One of the most persistent features of scholarly work on decadence has been its reception as an essentially inner-European phenomenon. Often, the history of decadence is told as one of cultural exchanges between cities such as Paris, London, Berlin and Vienna. It is therefore refreshing that Decadence in the Age of Modernism widens the picture by adopting a decidedly Anglo-American approach. As such, one can find numerous figures here who have so far not belonged to the familiar cast of decadence studies. One example is the writer and painter Bruce Nugent, described by Michèle Mendelssohn (University of Oxford) as a ‘larger-than-life’ (p. 253) character. Nevertheless, Mendelsohn points out in her chapter, his work remains underappreciated in histories of both the Harlem Renaissance and literary modernism. Mendelsohn highlights the distinctness of Nugent’s ‘direct, unabashed treatment of homosexuality and bisexuality’ (p. 251), arguing that he ‘created black queer modernity’ (p. 253).
What also becomes clear in Decadence in the Age of Modernism through discussions of writers such as Nugent are long-term lines of influence that stretch from decadence to, for example, camp aesthetics. For Hext and Murray, both are ‘[languages] of sexual dissidence’ (p. 19). Described by Susan Sontag in her essay ‘Notes on Camp’ (1964) as an ‘unmistakably modern [sensibility]’, camp is indeed hardly imaginable without decadence. In turn, Hext and Murray also rightly point out that the very recovery of decadence as a field of study has been ‘greatly helped since the late 1980s by the influence of Queer Criticism and Gay Studies’ (p. 7).
Precisely periodising and defining the terms decadence and modernism has always been a difficult – and perhaps ultimately unsolvable – enterprise. In a sense, Hext and Murray have found a productive way around this conundrum by speaking of the ‘age of modernism’, thus incorporating works not commonly seen as modernist in their own right but which are usefully discussed in its context. However, this approach does risk further blurring terminology that is already somewhat shaky. For example, Joseph Bristow’s (University of California, Los Angeles) reading of Margaret Sackville’s poetry – though very illuminating – could have placed its subject’s work somewhat more explicitly in relation to both terms.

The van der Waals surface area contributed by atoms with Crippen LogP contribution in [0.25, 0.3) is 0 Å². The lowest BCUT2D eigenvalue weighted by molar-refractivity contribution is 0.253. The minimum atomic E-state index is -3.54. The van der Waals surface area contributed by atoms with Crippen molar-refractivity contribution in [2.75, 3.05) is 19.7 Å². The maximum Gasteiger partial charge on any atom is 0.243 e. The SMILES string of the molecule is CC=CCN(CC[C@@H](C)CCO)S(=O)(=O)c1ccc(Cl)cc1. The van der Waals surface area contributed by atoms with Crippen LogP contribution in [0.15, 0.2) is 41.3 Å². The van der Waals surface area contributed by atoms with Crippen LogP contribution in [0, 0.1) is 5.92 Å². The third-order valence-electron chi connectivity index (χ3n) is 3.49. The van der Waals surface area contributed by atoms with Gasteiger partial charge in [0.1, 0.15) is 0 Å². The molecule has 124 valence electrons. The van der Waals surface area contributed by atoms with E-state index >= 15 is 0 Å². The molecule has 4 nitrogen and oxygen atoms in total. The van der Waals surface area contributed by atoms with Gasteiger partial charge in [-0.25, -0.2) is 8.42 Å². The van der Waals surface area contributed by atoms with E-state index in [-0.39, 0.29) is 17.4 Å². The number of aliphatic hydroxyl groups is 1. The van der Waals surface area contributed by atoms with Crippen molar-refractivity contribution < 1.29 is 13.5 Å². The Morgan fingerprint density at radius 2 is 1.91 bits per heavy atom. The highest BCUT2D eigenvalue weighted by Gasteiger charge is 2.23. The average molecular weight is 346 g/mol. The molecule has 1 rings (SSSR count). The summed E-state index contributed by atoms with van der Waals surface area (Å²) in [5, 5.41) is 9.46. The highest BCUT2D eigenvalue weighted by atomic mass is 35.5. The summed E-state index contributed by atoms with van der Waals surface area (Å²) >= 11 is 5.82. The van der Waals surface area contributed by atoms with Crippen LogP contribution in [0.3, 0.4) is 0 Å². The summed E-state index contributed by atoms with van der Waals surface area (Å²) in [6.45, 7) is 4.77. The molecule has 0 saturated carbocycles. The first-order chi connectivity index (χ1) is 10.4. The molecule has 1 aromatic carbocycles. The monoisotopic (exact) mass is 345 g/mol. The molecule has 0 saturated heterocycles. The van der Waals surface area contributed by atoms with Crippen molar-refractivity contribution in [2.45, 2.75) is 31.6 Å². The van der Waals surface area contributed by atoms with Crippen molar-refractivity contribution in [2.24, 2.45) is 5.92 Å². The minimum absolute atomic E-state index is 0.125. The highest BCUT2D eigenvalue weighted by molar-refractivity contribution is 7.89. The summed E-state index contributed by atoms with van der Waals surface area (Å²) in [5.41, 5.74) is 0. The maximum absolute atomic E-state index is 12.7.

But such are minor criticisms. On the whole, Decadence in the Age of Modernism is a considerable accomplishment that offers much to discover. Among the most interesting contributions is Sarah Parker’s (Loughborough University) chapter on Edna St Vincent Millay, who, in 1936, was one of the first women to translate the French poet Charles Baudelaire’s Flowers of Evil (1857) into English. ‘For [T. S.] Eliot’, Parker explains, ‘Baudelaire was to be rescued from fin-de-siècle decadence and rehabilitated as a key inspiration for modernist poets’ (p. 143). By contrast, Millay’s modernism was forged not in opposition to, but in dialogue with, decadence. What the essays in this volume collectively show is that this dialogue was often most intense in the works of writers such as Firbank, Millay and Nugent, who have long been on the fringes of our understanding of modernism. As such, Decadence in the Age of Modernism succeeds in reconceptualising the relationship between decadence and modernism in a way that does more justice to its fascinating variety.
 Vincent Sherry, Modernism and the Reinvention of Decadence (Cambridge: Cambridge University Press, 2014), p. 21.
 Susan Sontag, Against Interpretation and Other Essays (London: Penguin, 2009), p. 275.